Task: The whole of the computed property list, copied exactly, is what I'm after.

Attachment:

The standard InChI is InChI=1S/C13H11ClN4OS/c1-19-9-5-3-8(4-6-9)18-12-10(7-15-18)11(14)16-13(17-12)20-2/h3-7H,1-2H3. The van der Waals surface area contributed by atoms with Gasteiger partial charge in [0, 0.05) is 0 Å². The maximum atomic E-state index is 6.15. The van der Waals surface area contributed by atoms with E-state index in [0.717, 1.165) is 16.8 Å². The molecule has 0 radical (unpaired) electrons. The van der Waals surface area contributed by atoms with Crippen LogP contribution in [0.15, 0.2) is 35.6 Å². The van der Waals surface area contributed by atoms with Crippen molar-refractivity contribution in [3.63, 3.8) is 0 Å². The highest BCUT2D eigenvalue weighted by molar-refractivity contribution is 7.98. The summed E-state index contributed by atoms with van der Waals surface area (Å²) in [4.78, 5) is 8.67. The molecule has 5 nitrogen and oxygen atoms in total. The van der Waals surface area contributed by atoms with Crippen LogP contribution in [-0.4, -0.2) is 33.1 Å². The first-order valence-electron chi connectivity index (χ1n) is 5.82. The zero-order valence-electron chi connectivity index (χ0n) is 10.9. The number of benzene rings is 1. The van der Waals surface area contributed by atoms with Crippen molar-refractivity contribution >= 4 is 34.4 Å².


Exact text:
The standard InChI is InChI=1S/C13H11ClN4OS/c1-19-9-5-3-8(4-6-9)18-12-10(7-15-18)11(14)16-13(17-12)20-2/h3-7H,1-2H3. The van der Waals surface area contributed by atoms with Gasteiger partial charge in [0, 0.05) is 0 Å². The maximum atomic E-state index is 6.15. The van der Waals surface area contributed by atoms with E-state index in [0.717, 1.165) is 16.8 Å². The molecule has 0 radical (unpaired) electrons. The van der Waals surface area contributed by atoms with Crippen LogP contribution in [0.15, 0.2) is 35.6 Å². The van der Waals surface area contributed by atoms with Crippen molar-refractivity contribution in [3.63, 3.8) is 0 Å². The highest BCUT2D eigenvalue weighted by molar-refractivity contribution is 7.98. The summed E-state index contributed by atoms with van der Waals surface area (Å²) in [4.78, 5) is 8.67. The molecule has 5 nitrogen and oxygen atoms in total. The van der Waals surface area contributed by atoms with Crippen LogP contribution in [-0.4, -0.2) is 33.1 Å². The first-order valence-electron chi connectivity index (χ1n) is 5.82. The zero-order valence-electron chi connectivity index (χ0n) is 10.9. The number of benzene rings is 1. The van der Waals surface area contributed by atoms with Crippen molar-refractivity contribution >= 4 is 34.4 Å².